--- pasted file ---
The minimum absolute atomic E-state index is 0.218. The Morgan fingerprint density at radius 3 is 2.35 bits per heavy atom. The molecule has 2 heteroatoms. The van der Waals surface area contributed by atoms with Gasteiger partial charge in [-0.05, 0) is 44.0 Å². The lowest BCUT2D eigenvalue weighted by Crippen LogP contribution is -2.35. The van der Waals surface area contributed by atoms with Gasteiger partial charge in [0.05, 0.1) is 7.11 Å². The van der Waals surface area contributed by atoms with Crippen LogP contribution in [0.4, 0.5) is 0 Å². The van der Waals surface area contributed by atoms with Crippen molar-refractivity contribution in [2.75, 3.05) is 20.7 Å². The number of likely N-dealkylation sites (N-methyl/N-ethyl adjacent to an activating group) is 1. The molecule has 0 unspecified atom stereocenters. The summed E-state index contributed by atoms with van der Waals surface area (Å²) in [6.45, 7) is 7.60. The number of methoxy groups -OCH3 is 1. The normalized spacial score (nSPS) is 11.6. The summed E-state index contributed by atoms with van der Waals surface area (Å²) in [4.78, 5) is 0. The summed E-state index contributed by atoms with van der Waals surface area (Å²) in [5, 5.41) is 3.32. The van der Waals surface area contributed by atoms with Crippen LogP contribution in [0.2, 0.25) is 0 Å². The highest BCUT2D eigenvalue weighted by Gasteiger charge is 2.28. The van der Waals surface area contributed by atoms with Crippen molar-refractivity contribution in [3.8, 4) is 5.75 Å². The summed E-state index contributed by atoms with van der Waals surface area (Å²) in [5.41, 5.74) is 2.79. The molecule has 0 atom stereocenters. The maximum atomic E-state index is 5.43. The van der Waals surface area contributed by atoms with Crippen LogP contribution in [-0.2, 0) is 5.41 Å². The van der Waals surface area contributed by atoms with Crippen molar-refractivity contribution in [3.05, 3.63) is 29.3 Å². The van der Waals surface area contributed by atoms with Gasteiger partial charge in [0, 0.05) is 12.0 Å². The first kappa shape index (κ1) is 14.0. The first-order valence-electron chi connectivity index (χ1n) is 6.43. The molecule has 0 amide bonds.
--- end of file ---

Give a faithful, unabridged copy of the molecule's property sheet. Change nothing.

The minimum absolute atomic E-state index is 0.218. The Morgan fingerprint density at radius 3 is 2.35 bits per heavy atom. The molecule has 2 heteroatoms. The van der Waals surface area contributed by atoms with Gasteiger partial charge in [-0.05, 0) is 44.0 Å². The lowest BCUT2D eigenvalue weighted by Crippen LogP contribution is -2.35. The van der Waals surface area contributed by atoms with Gasteiger partial charge in [0.05, 0.1) is 7.11 Å². The van der Waals surface area contributed by atoms with Crippen LogP contribution in [0.4, 0.5) is 0 Å². The van der Waals surface area contributed by atoms with Crippen molar-refractivity contribution in [2.75, 3.05) is 20.7 Å². The number of likely N-dealkylation sites (N-methyl/N-ethyl adjacent to an activating group) is 1. The molecule has 0 unspecified atom stereocenters. The summed E-state index contributed by atoms with van der Waals surface area (Å²) in [6.45, 7) is 7.60. The number of methoxy groups -OCH3 is 1. The normalized spacial score (nSPS) is 11.6. The summed E-state index contributed by atoms with van der Waals surface area (Å²) in [4.78, 5) is 0. The summed E-state index contributed by atoms with van der Waals surface area (Å²) in [5, 5.41) is 3.32. The van der Waals surface area contributed by atoms with Crippen LogP contribution in [0.2, 0.25) is 0 Å². The highest BCUT2D eigenvalue weighted by Gasteiger charge is 2.28. The van der Waals surface area contributed by atoms with Crippen molar-refractivity contribution in [3.8, 4) is 5.75 Å². The summed E-state index contributed by atoms with van der Waals surface area (Å²) in [5.41, 5.74) is 2.79. The molecule has 0 atom stereocenters. The maximum atomic E-state index is 5.43. The van der Waals surface area contributed by atoms with Crippen LogP contribution in [-0.2, 0) is 5.41 Å². The van der Waals surface area contributed by atoms with Crippen molar-refractivity contribution in [3.05, 3.63) is 29.3 Å². The van der Waals surface area contributed by atoms with Gasteiger partial charge in [0, 0.05) is 12.0 Å². The first kappa shape index (κ1) is 14.0. The first-order valence-electron chi connectivity index (χ1n) is 6.43. The molecule has 0 amide bonds.